Royal Bangs have spent the last few months re-introducing their latest lineup and most recent material to audiences in Knoxville and elsewhere—including a semi-annual run at SXSW in Austin, Texas—but there's been little to report from the band since last year. Expectations were high for the Bangs as they hit the studio last summer after bouncing around the U.S. and Europe in support of 2011's well-received Flux Outside, and then—nothing.
That all changed in late June, when Rolling Stone premiered the band's new video, "Better Run," along with an announcement that Brass, their fifth full-length, will finally see release on Sept. 17 on Modern Art Records.
The ominously silly clip for "Better Run," featuring Big Bad Oven's Josh Wolitzky as a poor soul plagued by birthday cake and The Prisoner-esque orbs, is the work of Knoxville-based Mistakist Productions, whose eye-popping 2012 Knoxville 24-Hour Film Festival entry, starring onetime Royal Bangs bassist Henry Gibson, caught the band's attention as they planned their first real video collaboration. Royal Bangs frontman Ryan Schaefer credits Mistakist's Brandon Langley and Tyler McGary with shaping the band's vision for the clip.
"We all came up with a grab bag of borderline idiotic ideas on a long van ride back from a tour," Schaefer says, insisting the concept has little to do with the song itself. "Luckily Brandon and Tyler are good at translating that kind of stuff into a coherent video."
Even more exciting for Royal Bangs, of course, is having a new record to promote. Recorded about a year ago in Nashville with Black Keys drummer Patrick Carney, Brass is the band's most surprising leap in more than a decade of making music. Gone is the inward grandeur and Dave Fridmann-mixed excess of Flux Outside, replaced by a more straightforward sound that ingests broader influences like soul, '70s rock, and Knoxville's own guitar-pop legacy while somehow narrowing the group's own sound down to its essence.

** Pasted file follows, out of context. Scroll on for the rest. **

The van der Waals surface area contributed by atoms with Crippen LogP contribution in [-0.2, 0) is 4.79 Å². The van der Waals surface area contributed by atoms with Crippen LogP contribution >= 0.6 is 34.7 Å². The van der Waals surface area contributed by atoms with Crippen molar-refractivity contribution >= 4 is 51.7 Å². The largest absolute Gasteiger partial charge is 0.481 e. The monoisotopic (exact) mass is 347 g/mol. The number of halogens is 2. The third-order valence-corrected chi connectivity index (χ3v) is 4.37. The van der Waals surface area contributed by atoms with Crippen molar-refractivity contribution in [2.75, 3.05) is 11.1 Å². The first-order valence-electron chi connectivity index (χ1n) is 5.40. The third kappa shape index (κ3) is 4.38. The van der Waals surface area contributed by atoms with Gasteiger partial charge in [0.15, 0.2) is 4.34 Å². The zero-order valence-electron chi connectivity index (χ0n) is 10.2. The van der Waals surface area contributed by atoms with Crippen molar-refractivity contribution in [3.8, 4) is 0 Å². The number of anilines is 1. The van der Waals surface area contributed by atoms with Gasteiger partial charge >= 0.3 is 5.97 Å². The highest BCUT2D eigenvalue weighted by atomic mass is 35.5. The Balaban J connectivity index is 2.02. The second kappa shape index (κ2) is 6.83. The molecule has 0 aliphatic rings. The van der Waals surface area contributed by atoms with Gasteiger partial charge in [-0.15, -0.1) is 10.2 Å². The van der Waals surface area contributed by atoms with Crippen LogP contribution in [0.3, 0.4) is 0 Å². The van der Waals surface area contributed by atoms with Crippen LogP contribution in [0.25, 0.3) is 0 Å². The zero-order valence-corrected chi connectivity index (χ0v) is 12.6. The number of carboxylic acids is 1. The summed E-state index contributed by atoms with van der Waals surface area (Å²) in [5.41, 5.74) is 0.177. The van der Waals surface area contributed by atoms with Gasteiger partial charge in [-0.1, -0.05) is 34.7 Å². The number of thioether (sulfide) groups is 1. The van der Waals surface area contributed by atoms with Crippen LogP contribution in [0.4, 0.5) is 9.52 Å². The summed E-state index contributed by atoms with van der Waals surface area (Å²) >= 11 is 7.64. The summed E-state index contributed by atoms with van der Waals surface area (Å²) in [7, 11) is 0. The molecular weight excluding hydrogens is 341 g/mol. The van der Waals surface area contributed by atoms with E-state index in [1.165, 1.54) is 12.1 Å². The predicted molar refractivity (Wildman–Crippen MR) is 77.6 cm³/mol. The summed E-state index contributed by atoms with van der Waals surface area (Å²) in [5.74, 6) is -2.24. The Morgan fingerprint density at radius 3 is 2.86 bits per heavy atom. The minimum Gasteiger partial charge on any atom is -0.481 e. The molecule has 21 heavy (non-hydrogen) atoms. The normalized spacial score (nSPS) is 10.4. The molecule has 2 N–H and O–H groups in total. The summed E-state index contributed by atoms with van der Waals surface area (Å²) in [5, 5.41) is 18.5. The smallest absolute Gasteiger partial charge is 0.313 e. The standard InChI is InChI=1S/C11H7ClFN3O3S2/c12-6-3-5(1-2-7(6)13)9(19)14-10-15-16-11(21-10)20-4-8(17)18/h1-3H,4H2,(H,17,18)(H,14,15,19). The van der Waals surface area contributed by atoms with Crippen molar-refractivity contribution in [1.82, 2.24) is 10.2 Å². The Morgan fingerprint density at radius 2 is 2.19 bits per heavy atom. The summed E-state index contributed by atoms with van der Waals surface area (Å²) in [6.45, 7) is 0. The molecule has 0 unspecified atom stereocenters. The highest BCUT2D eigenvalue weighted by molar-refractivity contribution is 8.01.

Carney, a friend and longtime patron, who released the Bangs' 2008 breakthrough, We Breed Champions, and its 2009 follow-up, Let It Beep, on his own Audio Eagle records, played a crucial role in the band's evolution, pushing them out of the comfort zone they had settled into after years of recording at home and with friends.
"On all the other records, the songs weren't usually written but maybe halfway before we went into the studio, and then we'd kind of figure it out as we recorded it," Schaefer says. "This time, all of the songs were written, arranged, and demoed before we got there, and we could just focus on playing together. It's also the first time we've really worked with a producer. As I say this, I realize I've just described the method by which almost every normal band makes a record since probably the '60s. Slow learners, I guess."
With a release date finally in sight, the band is now gearing up for another round of touring, beginning with a two-week stint opening for Jimmy Eat World in August. Despite the pressures of throwing himself and his bandmates back into the music-business fray, Schaefer continues to take on new challenges.
"I'm in the process of trying to put together this batshit crazy light show that, for some reason, I committed to building from scratch," he says. "If it works, it will be pretty wild, I think. I give it about a 51 percent chance."